In 1960, cultural critic Vance Packard published The Waste Makers, promoted as an exposé of “the systematic attempt of business to make us wasteful, debt-ridden, permanently discontented individuals”. The book argues that people in the United States consume a lot more than they should and are harmed by their consumption. In this book, he divided planned obsolescence into two sub categories:

  • obsolescence of function, which is intentionally making a product non-functional after a certain time to boost sales, and the other, pernicious one

  • obsolescence of desirability, or psychological obsolescence”, referred to marketers’ attempts to wear out a product in the owner’s mind and induce a desire to own the newer product

The electronics industry has lately emerged as the worst abuser of this predatory strategy, and the company that comes to mind first in this regard is Apple Inc. A long running lawsuit filed against the company in 2017 was settled in March this year when the company agreed to pay up to $500 million after admitting it had deliberately slowed down older iPhone models using software updates.


The controversy, popularly known as “Batterygate” first emerged in late-2016, when it was reported that since a recent iOS update, some iPhone models had begun to experience unexpected shutdowns when their battery capacity reached 30%. In December 2016, Apple stated that it would begin to investigate the issues, and reported a reduction of unexpected shutdowns for iPhone 6 and 6S phones on the iOS 10.2.1 update released in February 2017.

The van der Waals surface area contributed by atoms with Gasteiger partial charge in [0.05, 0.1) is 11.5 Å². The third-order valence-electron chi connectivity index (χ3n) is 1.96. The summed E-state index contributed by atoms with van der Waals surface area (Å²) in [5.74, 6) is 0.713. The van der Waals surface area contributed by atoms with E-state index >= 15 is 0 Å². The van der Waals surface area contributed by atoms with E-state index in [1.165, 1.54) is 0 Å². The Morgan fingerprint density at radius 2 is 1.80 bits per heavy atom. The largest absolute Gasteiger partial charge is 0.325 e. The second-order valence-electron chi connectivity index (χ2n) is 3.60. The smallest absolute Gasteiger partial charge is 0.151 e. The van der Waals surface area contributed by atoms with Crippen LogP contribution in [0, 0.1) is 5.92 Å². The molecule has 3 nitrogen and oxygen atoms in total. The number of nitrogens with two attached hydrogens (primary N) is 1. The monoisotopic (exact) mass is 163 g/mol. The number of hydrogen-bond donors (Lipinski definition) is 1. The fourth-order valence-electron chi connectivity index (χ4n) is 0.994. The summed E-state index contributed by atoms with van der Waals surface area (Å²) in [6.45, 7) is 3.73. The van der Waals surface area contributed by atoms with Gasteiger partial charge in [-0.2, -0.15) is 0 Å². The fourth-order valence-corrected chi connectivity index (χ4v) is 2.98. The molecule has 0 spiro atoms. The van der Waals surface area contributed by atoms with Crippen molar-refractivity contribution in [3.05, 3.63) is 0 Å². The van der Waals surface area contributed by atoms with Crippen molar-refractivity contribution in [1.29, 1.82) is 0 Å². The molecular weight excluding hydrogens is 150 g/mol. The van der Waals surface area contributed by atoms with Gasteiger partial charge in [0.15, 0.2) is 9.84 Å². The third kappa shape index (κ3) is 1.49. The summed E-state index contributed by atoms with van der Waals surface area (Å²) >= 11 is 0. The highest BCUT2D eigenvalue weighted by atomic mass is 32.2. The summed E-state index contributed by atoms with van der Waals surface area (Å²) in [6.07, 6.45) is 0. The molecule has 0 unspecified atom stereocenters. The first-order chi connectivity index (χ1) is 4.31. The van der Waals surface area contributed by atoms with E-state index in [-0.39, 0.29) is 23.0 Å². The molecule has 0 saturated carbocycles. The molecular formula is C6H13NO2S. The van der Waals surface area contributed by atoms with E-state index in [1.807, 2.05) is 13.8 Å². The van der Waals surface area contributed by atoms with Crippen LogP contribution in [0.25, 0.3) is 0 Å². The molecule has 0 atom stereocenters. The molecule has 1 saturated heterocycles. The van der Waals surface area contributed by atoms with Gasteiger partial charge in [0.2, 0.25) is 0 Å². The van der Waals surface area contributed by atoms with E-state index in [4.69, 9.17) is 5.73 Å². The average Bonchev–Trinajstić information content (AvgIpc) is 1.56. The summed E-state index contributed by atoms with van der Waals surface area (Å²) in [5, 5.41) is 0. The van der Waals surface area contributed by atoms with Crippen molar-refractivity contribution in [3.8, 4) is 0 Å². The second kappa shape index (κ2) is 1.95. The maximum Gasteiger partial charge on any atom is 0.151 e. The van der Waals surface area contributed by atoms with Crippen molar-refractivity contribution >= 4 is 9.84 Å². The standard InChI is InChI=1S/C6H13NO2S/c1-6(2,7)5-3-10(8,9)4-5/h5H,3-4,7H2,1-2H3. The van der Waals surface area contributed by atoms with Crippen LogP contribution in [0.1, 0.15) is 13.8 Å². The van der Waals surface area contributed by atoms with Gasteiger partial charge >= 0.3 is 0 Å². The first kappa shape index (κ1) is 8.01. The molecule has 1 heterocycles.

Apple apologised and slashed the price of battery replacements as part of the March 2020 settlement.  Just weeks ago, Apple received a €25m fine in France for slowing down phones. It also agreed to place a statement of wrongdoing on its website. While US news outlets quietly buried the article under other headlines, the March 2020 settlement may have adverse implications, tech critics say.

As of January 2018, 32 class action lawsuits had been filed against Apple over this issue. A Chicago lawyer who proposed a $5 million class-action considered the battery discount “an insult to loyal customers who consistently and with much fanfare have flocked to Apple stores worldwide to purchase every version of the iPhone.” But the safety nets the legal system has provided have proved to be extremely ineffective.

Courts are still comfortable with treating intentionally planned sabotage of sold products as yet another “business model”, which basically means that now manufacturers cannot be held accountable for their products beyond the warranty period, where expectations of continuing functionality might be totally reasonable. In the end, it’s not the iPhone user who decides whether they should be able to expect more than 2 or 3 years out of their $1,000 investment — it’s Apple.

An article published by Larry DiMatteo and Stefan Wrbka in Cornell Journal of Law and Public Policy neatly sums up the situation:

“The problem with planned obsolescence is that the purchaser is no longer able to use price as a surrogate for quality or, more minimally, for the durability of products. Planned obsolescence, generally an industry wide phenomenon, often results in the reduction of durability (less than is achievable using state of the art design and materials) across product categories and brands within a given category of products. This diminishment of the state of art is motivated by the manufacturers seeking to increase future sales or repairs.”

Pranit Pandey Written by: